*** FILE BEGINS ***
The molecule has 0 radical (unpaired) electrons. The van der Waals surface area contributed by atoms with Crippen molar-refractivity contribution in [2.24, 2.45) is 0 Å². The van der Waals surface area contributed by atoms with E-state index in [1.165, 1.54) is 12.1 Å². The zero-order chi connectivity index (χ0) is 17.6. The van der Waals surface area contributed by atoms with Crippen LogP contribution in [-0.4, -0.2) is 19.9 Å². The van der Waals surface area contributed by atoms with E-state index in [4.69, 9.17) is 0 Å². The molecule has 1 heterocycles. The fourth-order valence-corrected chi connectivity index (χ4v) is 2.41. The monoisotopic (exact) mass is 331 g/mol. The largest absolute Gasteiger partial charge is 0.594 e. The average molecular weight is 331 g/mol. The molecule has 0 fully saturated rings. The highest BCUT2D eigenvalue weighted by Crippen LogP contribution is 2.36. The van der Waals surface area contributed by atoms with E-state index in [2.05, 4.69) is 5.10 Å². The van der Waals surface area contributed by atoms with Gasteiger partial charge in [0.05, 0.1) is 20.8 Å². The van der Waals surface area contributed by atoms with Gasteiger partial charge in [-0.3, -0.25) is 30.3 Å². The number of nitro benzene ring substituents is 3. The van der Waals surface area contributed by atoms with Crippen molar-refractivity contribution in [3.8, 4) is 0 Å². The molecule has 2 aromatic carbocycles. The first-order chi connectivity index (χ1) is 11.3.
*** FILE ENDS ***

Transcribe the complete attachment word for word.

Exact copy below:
The molecule has 0 radical (unpaired) electrons. The van der Waals surface area contributed by atoms with Crippen molar-refractivity contribution in [2.24, 2.45) is 0 Å². The van der Waals surface area contributed by atoms with E-state index in [1.165, 1.54) is 12.1 Å². The zero-order chi connectivity index (χ0) is 17.6. The van der Waals surface area contributed by atoms with Crippen LogP contribution in [-0.4, -0.2) is 19.9 Å². The van der Waals surface area contributed by atoms with E-state index in [4.69, 9.17) is 0 Å². The molecule has 1 heterocycles. The fourth-order valence-corrected chi connectivity index (χ4v) is 2.41. The monoisotopic (exact) mass is 331 g/mol. The largest absolute Gasteiger partial charge is 0.594 e. The average molecular weight is 331 g/mol. The molecule has 0 fully saturated rings. The highest BCUT2D eigenvalue weighted by Crippen LogP contribution is 2.36. The van der Waals surface area contributed by atoms with E-state index in [2.05, 4.69) is 5.10 Å². The van der Waals surface area contributed by atoms with Gasteiger partial charge in [0.05, 0.1) is 20.8 Å². The van der Waals surface area contributed by atoms with Gasteiger partial charge in [-0.3, -0.25) is 30.3 Å². The number of nitro benzene ring substituents is 3. The van der Waals surface area contributed by atoms with Crippen molar-refractivity contribution in [3.8, 4) is 0 Å². The molecule has 2 aromatic carbocycles. The first-order chi connectivity index (χ1) is 11.3.